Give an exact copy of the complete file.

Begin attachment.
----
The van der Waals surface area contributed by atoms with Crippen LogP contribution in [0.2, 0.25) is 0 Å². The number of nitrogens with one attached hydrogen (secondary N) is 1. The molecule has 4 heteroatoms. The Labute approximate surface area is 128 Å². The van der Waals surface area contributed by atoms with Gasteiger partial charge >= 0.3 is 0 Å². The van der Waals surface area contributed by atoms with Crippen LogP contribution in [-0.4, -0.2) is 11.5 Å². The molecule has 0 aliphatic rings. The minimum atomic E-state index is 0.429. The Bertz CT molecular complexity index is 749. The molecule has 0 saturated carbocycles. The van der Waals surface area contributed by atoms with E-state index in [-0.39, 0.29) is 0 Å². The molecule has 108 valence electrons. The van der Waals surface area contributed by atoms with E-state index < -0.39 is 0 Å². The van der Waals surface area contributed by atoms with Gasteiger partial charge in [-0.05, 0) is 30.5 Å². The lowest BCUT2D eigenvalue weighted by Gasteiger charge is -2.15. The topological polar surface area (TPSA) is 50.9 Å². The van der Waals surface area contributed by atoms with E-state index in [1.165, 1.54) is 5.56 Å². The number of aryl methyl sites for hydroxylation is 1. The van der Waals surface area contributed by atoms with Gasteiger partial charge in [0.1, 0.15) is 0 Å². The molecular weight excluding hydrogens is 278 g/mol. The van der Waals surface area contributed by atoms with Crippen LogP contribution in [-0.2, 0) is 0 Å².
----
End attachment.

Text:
The van der Waals surface area contributed by atoms with Crippen LogP contribution in [0.2, 0.25) is 0 Å². The number of nitrogens with one attached hydrogen (secondary N) is 1. The molecule has 4 heteroatoms. The Labute approximate surface area is 128 Å². The van der Waals surface area contributed by atoms with Gasteiger partial charge >= 0.3 is 0 Å². The van der Waals surface area contributed by atoms with Crippen LogP contribution in [-0.4, -0.2) is 11.5 Å². The molecule has 0 aliphatic rings. The minimum atomic E-state index is 0.429. The Bertz CT molecular complexity index is 749. The molecule has 0 saturated carbocycles. The van der Waals surface area contributed by atoms with E-state index in [-0.39, 0.29) is 0 Å². The molecule has 108 valence electrons. The van der Waals surface area contributed by atoms with E-state index < -0.39 is 0 Å². The van der Waals surface area contributed by atoms with Gasteiger partial charge in [-0.05, 0) is 30.5 Å². The lowest BCUT2D eigenvalue weighted by Gasteiger charge is -2.15. The topological polar surface area (TPSA) is 50.9 Å². The van der Waals surface area contributed by atoms with E-state index in [1.165, 1.54) is 5.56 Å². The number of aryl methyl sites for hydroxylation is 1. The van der Waals surface area contributed by atoms with Gasteiger partial charge in [0.1, 0.15) is 0 Å². The molecular weight excluding hydrogens is 278 g/mol. The van der Waals surface area contributed by atoms with Crippen LogP contribution in [-0.2, 0) is 0 Å².